The traditional American game

Much like life in traditional society, but unlike football and basketball, the other two major American team sports, baseball does not run by the clock and astonishes many foreigners that it is the “national sport” in a fast-paced America. Being a very popular team sport, in addition to North America also in Latin America, the Caribbean and East Asia, baseball is a bat-and-ball game in which a pitcher throws a hard ball the size of a fist. beyond the batting area of ​​a batter. The batsman, who belongs to the other team, tries to hit the ball with a smooth cylindrical wooden or metal bat. The team will score only when the batter successfully hits the ball and then passes over four existing markers on the baseball field in the shape of a diamond, placed ninety feet apart and called bases, while their opponents attempt at the same time. time. catch the ball and successfully throw it using their hands to teammates at each of the four bases before the batter has covered the last ninety feet and reached last base.

Whereas a football game comprises exactly sixty minutes of play and a basketball game forty or forty-eight minutes, baseball has no set duration. The pace of the game is therefore leisurely and unhurried, as the world was before deadlines, schedules, and hourly wages. In fact, baseball belongs to that time when people had all day to play a game. Like traditional rural life, baseball moves according to the rhythm of nature, specifically the rotation of the Earth around itself and the Sun. In fact, during its early years, baseball was not played at night, so that this traditional game of leisure ended before sunset at the latest.

Today, the baseball season follows a traditional rhythm, following the cycle of the active part of the agricultural year. Baseball season begins with the arrival of spring, stretches through the hot days of summer, and culminates, like the growing season with its harvest, in the fall. From November through March, baseball players were once inactive, but now most of them migrate to the warmer climates of Central and South America.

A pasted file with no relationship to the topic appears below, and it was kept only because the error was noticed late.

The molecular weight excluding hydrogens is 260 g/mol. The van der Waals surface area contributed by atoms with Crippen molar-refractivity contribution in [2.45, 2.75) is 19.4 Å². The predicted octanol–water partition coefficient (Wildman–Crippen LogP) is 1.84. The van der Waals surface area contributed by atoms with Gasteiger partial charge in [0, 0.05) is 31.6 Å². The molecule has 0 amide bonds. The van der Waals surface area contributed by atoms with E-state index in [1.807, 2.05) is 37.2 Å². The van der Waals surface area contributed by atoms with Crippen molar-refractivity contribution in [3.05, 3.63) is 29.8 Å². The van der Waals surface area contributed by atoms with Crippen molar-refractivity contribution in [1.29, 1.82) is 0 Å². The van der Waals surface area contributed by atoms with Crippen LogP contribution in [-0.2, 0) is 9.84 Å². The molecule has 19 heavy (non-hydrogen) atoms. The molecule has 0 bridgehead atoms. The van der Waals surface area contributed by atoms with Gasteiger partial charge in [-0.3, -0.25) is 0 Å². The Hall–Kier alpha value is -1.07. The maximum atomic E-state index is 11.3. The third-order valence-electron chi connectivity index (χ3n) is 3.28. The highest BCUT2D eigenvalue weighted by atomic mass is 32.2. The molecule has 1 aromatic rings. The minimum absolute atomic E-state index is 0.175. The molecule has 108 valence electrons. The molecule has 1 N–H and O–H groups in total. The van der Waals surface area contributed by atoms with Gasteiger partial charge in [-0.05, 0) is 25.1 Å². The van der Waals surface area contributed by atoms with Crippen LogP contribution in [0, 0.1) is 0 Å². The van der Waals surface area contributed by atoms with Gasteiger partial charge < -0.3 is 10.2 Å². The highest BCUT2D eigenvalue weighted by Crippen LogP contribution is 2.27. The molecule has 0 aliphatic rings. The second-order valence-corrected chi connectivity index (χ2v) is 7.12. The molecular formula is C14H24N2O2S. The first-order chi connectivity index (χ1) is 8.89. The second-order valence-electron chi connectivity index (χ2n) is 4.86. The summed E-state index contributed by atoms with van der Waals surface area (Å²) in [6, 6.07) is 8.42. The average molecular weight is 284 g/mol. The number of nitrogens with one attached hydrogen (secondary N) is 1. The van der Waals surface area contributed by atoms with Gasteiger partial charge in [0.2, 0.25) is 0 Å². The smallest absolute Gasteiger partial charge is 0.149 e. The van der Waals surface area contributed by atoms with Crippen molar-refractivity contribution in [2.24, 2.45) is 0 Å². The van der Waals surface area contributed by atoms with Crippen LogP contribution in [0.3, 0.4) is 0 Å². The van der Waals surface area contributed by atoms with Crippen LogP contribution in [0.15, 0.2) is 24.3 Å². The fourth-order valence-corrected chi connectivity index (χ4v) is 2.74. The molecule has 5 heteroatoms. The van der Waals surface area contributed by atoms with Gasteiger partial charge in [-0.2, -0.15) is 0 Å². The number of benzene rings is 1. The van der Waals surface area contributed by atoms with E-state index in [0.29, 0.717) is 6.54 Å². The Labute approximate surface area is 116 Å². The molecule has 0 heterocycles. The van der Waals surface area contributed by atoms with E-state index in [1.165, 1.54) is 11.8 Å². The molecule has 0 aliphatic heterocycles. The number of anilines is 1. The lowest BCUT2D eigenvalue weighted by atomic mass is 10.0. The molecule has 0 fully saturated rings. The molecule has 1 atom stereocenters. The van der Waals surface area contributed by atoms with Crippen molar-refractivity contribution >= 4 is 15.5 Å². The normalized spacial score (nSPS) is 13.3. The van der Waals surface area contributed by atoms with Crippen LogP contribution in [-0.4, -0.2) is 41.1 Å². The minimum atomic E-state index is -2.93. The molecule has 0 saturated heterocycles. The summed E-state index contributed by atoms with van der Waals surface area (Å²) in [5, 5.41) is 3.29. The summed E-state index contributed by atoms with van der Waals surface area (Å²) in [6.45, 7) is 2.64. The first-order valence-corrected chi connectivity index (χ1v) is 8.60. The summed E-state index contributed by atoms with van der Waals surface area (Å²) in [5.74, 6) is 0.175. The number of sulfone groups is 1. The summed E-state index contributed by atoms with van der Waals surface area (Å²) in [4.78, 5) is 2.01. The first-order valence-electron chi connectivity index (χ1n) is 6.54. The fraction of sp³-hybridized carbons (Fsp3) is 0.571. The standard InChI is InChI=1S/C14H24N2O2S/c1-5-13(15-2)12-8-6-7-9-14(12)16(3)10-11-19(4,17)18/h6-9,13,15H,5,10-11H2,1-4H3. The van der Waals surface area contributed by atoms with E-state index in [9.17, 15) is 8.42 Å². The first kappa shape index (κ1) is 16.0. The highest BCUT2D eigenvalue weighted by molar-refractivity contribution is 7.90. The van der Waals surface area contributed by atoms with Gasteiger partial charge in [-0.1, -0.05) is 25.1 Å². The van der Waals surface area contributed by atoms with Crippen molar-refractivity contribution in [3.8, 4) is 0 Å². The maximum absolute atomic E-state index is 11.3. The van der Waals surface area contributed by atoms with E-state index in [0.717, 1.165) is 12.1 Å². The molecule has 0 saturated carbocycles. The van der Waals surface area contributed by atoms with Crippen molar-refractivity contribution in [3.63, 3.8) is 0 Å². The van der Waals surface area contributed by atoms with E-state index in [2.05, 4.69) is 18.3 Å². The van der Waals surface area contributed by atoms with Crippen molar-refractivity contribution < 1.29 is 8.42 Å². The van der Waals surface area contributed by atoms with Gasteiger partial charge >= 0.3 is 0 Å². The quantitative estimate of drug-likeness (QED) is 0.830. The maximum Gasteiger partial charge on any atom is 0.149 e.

Finally, just as rural societies everywhere observed all three phases of the growing season with festivals, so too does baseball. It is the opening day of the season marked by the arrival of spring. Then the annual All-Star Game that pairs the best players from the two major leagues comes around mid-summer, and last October begins baseball’s championship competition called the “World Series,” often called the “fall classic.” “.

With world famous players such as Babe Ruth, Lou Gehrig and Joe DiMaggio, the golden era of baseball transformed these sports athletes into epic figures who inspired many and reminded people why keeping our roots alive should be considered extremely important. In fact, one measure of baseball’s position at the heart of American life is its transcendence of the boundary between popular and high culture. More than the other two favorite American sports, baseball has had “crossover appeal,” drawing interest from groups with little else in common. It is first and foremost a form of popular entertainment. But it has also been the subject of serious literal treatment and rigorous quantitative analysis. In the national life of the United States, baseball has carved a place for itself in both the arts and the sciences.

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